In space, wireless communication networks are critical. They function as a virtual tether, keeping astronauts and spacecraft in contact with Earth and each other. A network failure could leave something, or someone, dangerously cut off from the resources needed to survive. So far, space missions either directly communicate with Earth or go through only a single relay, like an orbiting satellite, making them especially vulnerable to this problem.
Introducing redundant pathways, in which a signal can get from one point to another in multiple ways, increases the resilience of a system, but this can be difficult to accomplish when a network is still small. What's more, the spacecraft that make up the network don't always have a clear view of each other, so a complete, or end-to-end, connection isn't always available, according to NASA. A traditional network requires an end-to-end path to transmit data. [Dial-Up Space Communications System Gets 'High-Speed' Upgrade]
Alternatively, each node in the network can temporarily store the data that goes through it and wait for the best moment to pass that data along. This kind of system, called disruption-tolerant networking (DTN), allows for small interruptions in connectivity without the loss of information, NASA said. The last node simply sends the remaining bundles of data once the connection has returned. Not only does this ensure that data isn't lost, but it also decreases the time needed to send and receive messages, as NASA illustrates in the video above.
Here's how the picture got from Antarctica to low-Earth orbit. On Nov. 20, NASA engineers took a selfie at the National Science Foundation's McMurdo Station in Antarctica. DTN software on a mobile phone sent the data from McMurdo ground station to NASA's White Sands Complex in New Mexico via the Tracking and Data Relay Satellite system, a constellation of communication satellites. From there, the data traveled through a series of DTN nodes, devices on the network, to NASA's Marshall Space Flight Center in Huntsville, Alabama, which is the access point to the DTN network aboard the space station, according to NASA.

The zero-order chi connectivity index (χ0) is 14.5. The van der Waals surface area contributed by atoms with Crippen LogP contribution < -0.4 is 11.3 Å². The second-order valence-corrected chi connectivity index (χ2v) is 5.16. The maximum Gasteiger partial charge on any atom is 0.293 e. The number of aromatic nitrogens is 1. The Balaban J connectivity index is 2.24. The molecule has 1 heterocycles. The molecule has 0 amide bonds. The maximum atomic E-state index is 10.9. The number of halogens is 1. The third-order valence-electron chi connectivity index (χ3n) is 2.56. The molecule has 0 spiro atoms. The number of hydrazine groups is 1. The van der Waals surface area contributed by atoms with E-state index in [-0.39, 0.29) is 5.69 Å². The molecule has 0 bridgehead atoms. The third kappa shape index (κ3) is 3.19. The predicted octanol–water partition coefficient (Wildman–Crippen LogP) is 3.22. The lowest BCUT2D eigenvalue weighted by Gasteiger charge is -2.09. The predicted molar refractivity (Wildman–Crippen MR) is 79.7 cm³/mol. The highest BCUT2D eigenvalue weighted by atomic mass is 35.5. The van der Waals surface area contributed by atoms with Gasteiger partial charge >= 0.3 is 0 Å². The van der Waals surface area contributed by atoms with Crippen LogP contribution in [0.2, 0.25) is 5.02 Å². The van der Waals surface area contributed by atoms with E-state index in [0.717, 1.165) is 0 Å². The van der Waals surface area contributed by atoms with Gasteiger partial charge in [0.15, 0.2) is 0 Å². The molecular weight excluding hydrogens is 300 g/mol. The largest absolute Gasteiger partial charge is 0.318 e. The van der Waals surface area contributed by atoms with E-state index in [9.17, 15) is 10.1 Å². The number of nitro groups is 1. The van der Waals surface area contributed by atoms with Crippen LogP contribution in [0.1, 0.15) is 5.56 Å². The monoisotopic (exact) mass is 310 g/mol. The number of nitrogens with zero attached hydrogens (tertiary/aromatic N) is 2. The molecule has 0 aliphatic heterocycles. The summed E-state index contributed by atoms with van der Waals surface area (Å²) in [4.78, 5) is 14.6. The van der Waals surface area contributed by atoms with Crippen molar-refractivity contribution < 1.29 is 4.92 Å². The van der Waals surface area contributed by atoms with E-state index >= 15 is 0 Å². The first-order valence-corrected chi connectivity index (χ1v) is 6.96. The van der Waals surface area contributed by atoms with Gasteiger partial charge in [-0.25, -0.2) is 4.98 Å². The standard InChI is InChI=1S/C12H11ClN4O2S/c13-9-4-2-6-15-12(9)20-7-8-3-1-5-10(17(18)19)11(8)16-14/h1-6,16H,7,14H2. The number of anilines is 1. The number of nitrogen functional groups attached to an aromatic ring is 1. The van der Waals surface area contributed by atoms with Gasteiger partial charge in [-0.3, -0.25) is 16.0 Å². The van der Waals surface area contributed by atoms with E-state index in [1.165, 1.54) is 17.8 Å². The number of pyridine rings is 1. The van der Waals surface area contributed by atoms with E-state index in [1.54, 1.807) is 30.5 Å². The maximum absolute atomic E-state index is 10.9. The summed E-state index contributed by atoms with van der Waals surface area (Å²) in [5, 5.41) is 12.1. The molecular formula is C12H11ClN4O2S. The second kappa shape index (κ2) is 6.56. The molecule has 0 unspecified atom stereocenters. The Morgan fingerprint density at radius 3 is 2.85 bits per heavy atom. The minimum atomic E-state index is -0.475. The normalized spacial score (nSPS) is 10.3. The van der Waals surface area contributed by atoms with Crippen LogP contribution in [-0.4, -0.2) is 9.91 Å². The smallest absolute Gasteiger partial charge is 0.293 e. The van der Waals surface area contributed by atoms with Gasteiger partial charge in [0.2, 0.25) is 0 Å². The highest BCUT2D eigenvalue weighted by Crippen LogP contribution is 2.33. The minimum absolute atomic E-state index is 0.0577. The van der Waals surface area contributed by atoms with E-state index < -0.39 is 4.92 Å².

Once the data was beamed up to the space station, it was routed to the Telescience Resource Kit (TReK) demonstration payload. The final DTN node then extracted the photo for the astronauts to see.
Unlike familiar computer-to-computer IP connections, disruption-tolerant networking accommodates temporary disruptions as well as long delays, NASA said in the Nov. 27 statement. These conditions happen in space, but they also occur in remote locations on Earth, like Antarctica, NASA said.
"The Antarctic is an excellent analog for space operations," Patrick Smith, technology-development manager with the U.S. Antarctic Program, said in the statement. "Researchers are conducting important scientific investigations, operating in extreme conditions, with minimal infrastructure, so it's not surprising that we are using NASA space technology to advance science in the Antarctic."
The technology could also have applications in disaster zones, where connectivity is often limited, the statement said.